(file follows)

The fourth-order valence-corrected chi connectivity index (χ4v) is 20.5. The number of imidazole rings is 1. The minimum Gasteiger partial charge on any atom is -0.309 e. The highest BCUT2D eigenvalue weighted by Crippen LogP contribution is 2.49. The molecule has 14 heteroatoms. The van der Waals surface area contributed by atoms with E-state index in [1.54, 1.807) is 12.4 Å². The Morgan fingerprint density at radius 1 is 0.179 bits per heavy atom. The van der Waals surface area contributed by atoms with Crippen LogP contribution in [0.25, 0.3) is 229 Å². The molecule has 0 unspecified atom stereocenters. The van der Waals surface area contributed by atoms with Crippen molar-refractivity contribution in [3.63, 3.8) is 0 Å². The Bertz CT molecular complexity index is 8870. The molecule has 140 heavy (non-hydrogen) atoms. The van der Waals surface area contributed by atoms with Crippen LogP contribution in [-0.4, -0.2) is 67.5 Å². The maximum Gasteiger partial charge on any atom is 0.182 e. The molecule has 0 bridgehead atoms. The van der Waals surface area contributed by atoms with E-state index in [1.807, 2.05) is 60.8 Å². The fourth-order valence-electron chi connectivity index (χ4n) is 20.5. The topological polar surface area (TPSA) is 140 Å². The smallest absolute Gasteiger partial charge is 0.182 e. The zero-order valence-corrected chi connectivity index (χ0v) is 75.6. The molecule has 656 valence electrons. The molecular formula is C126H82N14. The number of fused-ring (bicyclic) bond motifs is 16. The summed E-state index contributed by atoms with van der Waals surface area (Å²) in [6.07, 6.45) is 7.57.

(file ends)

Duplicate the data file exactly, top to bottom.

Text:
The fourth-order valence-corrected chi connectivity index (χ4v) is 20.5. The number of imidazole rings is 1. The minimum Gasteiger partial charge on any atom is -0.309 e. The highest BCUT2D eigenvalue weighted by Crippen LogP contribution is 2.49. The molecule has 14 heteroatoms. The van der Waals surface area contributed by atoms with E-state index in [1.54, 1.807) is 12.4 Å². The Morgan fingerprint density at radius 1 is 0.179 bits per heavy atom. The van der Waals surface area contributed by atoms with Crippen LogP contribution in [0.25, 0.3) is 229 Å². The molecule has 0 unspecified atom stereocenters. The van der Waals surface area contributed by atoms with Crippen molar-refractivity contribution in [3.63, 3.8) is 0 Å². The Bertz CT molecular complexity index is 8870. The molecule has 140 heavy (non-hydrogen) atoms. The van der Waals surface area contributed by atoms with Crippen LogP contribution in [-0.4, -0.2) is 67.5 Å². The maximum Gasteiger partial charge on any atom is 0.182 e. The molecule has 0 bridgehead atoms. The van der Waals surface area contributed by atoms with E-state index in [1.807, 2.05) is 60.8 Å². The fourth-order valence-electron chi connectivity index (χ4n) is 20.5. The topological polar surface area (TPSA) is 140 Å². The smallest absolute Gasteiger partial charge is 0.182 e. The zero-order valence-corrected chi connectivity index (χ0v) is 75.6. The molecule has 656 valence electrons. The molecular formula is C126H82N14. The number of fused-ring (bicyclic) bond motifs is 16. The summed E-state index contributed by atoms with van der Waals surface area (Å²) in [6.07, 6.45) is 7.57.